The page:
This past weekend I started on my path to doing pet therapy work on a volunteer basis.  This means that I took an all-day class on the human component of a therapy animal team.  The class is offered by Pet Partners and is the first step in becoming registered to do animal therapy with your pet – you know, visiting people in hospitals, retirement and nursing homes, schools, prisons, and other places where people can benefit from having a visit from animals.  I’m SOOOO looking forward to being a part of this!

But did you know that the vast majority of therapy animals are dogs???  The course instructor had never taught anyone who wanted to use their cat as a therapy animal, but Pet Partners certainly supports it.  To the instructor’s credit, he did his best to answer my cat questions and even invited me to attend a cat evaluation the next day, which was also very informative.

Please don’t get me wrong – I really do like dogs, but obviously I am a cat person.  And I like dog people too, but obviously, I am a cat person.  I was a little nervous about being trapped with hanging out with a bunch of dog people for the entire day, but they really were friendly and nice, just as I expected them to be; I just didn’t know how much I would have in common with them.  And to be fair, cat people can be kind of weird, too.  But man, they sure do get passionate about various breeds and talking about the differences between all the various types of doggies!  This made me think, just as there are personality differences between breeds, surely there are personality differences between dog people and cat people.  So I did a little investigating.  And here’s what I found:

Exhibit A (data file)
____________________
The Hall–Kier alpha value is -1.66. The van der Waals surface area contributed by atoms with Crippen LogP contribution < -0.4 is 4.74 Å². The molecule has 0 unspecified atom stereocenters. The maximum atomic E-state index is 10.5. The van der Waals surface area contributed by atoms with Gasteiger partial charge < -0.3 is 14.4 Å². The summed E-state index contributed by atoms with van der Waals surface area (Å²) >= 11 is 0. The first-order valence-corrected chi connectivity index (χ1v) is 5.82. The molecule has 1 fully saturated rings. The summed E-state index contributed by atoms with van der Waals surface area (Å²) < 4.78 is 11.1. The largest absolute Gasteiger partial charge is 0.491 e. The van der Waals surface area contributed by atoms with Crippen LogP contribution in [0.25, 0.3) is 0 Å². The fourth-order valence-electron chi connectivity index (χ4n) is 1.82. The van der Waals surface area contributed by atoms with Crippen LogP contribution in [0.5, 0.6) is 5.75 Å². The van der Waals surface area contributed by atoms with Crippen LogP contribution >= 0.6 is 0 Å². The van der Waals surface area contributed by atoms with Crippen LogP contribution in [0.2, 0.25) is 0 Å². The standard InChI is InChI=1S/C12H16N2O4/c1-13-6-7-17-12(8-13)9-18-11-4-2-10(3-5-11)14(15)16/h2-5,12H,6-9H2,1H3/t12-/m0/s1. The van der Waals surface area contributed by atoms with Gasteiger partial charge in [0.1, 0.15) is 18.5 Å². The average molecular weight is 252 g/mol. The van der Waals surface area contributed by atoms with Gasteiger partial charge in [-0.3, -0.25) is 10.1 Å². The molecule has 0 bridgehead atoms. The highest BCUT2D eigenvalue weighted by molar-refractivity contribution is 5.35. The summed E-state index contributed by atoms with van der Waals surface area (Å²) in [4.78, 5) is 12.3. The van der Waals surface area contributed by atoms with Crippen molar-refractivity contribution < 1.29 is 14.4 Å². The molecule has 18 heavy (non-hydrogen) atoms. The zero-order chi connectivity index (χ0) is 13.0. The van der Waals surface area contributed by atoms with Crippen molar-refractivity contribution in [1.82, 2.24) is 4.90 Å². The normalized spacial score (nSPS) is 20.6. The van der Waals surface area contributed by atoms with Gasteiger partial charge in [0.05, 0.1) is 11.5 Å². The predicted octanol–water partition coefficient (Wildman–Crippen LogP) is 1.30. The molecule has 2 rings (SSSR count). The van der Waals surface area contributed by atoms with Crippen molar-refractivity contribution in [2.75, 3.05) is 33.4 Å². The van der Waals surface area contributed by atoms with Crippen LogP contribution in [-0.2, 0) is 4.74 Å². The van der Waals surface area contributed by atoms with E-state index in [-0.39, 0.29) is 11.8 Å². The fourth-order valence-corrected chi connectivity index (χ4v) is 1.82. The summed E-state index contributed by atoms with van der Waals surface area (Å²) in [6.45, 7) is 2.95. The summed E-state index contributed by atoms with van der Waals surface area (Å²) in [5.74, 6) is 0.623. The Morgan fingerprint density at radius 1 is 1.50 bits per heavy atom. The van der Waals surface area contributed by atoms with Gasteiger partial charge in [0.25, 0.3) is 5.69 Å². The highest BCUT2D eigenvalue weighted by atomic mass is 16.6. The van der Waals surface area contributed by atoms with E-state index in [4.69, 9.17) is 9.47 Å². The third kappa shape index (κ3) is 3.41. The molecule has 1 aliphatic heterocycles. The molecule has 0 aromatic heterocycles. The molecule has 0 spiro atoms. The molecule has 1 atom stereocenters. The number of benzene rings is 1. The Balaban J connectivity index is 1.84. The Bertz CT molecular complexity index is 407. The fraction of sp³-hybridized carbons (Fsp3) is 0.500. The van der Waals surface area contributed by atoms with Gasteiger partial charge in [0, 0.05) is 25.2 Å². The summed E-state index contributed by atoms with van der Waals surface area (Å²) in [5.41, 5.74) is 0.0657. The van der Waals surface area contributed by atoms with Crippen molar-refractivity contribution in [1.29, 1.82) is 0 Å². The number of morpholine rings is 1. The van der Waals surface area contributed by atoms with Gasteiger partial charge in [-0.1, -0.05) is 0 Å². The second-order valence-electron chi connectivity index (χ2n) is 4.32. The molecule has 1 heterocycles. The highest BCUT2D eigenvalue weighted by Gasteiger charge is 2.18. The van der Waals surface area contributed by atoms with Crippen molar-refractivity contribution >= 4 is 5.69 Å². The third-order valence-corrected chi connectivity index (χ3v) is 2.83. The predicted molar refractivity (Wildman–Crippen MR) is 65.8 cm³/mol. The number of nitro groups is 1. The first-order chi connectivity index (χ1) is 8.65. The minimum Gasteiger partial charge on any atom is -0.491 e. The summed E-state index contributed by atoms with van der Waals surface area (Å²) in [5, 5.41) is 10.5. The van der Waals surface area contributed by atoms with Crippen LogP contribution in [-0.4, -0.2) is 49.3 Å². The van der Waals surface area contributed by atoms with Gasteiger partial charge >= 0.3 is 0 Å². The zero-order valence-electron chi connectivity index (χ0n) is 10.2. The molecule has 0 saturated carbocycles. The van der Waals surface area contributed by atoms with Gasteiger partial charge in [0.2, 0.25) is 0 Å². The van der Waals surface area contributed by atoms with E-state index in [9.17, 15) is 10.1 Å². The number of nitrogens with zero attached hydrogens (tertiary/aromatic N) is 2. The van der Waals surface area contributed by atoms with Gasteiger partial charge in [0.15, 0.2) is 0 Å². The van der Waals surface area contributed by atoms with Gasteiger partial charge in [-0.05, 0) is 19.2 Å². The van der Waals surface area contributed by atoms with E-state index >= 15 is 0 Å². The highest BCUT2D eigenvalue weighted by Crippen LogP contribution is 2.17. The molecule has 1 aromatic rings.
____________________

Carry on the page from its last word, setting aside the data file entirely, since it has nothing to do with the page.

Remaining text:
JESS3 Mindjet Dichotomy Cat and Dog People

Interesting, yes?  And for those of you who want a little more detail, I found these stats from DeathandTaxesMag.com:

DeathandTaxesMag.com
I don’t know how true these figures are, but they sound about right to me.  Perhaps this can be best illustrated by the following video, which has been floating around for a while, but I love it: